And the celebrated mathematician and philosopher Gottfried Leibniz once said: "Music is nothing but unconscious arithmetic." That quotation was projected onto a screen before another musical performance at the conference last week, by the University of Southern California's Elaine Chew.

But here's betting that Einstein and Leibniz never imagined anything like the software that accompanied Chew on her Yamaha grand piano.

As she launched into Fêtes (Variations on Happy Birthday) by Ivan Tcherepnin, a visual representation of the tonal structures in the piece was projected on a giant screen as she played. The image was a whirling array of spirals, displaying the musical keys, triads and pitches as they came.

Beforehand, members of the laptop orchestra produced a range of electronic sounds, tapping vigorously on their keyboards and "bowing" their track-pads. One piece evoked the rushing wind and was described as "a sonic rumination of crystal caves in the clouds."

A key part of the conference each year is the announcement of results from a sort of software shoot-out - a competition in which various universities pit their music-analysis algorithms against one another.

Entrants from more than a dozen countries competed in 18 tasks, using their computers to "listen" to selections of music, then identify such things as the genre, mood, composer or title. The eventual goal: to help people search for music they might like by combing through millions of audio files in a database.

Competition organizer J. Stephen Downie, an associate professor of library and information science at the University of Illinois at Urbana-Champaign, was especially taken with the entrants' success at identifying cover songs by different artists.

For example, given one rendition of Led Zeppelin's "Stairway to Heaven," the electronic listeners had to sift through 1,000 songs and pick out 10 performances of "Stairway" by other artists, one of them on the banjo. A team from Barcelona, Spain, won that challenge, with a 75 percent success rate.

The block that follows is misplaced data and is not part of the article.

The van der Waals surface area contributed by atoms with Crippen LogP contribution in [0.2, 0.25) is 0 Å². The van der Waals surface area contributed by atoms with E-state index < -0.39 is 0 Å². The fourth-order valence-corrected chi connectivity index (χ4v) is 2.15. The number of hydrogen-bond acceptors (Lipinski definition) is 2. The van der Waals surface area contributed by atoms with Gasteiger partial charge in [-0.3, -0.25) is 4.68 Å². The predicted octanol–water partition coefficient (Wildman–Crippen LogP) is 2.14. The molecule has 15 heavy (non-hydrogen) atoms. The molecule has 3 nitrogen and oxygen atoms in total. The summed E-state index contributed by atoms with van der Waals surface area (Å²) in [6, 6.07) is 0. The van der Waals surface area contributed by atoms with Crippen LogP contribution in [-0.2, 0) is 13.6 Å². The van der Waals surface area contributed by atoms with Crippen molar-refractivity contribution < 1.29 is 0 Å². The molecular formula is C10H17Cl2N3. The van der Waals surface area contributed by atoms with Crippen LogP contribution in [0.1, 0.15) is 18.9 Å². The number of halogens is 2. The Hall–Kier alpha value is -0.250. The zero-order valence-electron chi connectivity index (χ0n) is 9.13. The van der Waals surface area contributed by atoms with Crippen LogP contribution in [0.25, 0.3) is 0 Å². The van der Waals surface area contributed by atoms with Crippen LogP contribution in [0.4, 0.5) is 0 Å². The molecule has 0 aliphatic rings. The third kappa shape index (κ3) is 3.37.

In another task, the computer had to identify tunes that someone hummed. "The idea is, you go into the karaoke bar and start humming, and the computer retrieves your song," Downie said.

The five-day conference was not just about getting the computer to listen. Engineers from Drexel programmed a robot to dance in response.

The team cooked up software to extract the drumbeat from music, then analyze it to pinpoint the beat. That information is then sent from a laptop to a 12-inch humanoid robot, which begins moving its arms and legs in time with the piece.

The robot drew an admiring crowd Thursday as it gyrated to a pulsing techno beat, while Drexel engineering student David Grunberg watched. He said larger versions of the robot might be useful to choreographers, in case they need to try out a dance step but cannot immediately hire a troop of dancers.

Or such robots might prove useful in studying the difference between random movement and creativity - the psychology of what makes us human, said Drexel's Youngmoo Kim, an assistant professor of electrical and computer engineering.

"When does an action become art?" Kim said.

One spectator tried to tinker with the robot's software so it would perform a salsa step. Another, presumably speaking for more than one person in attendance, said simply:

"It's pretty cool."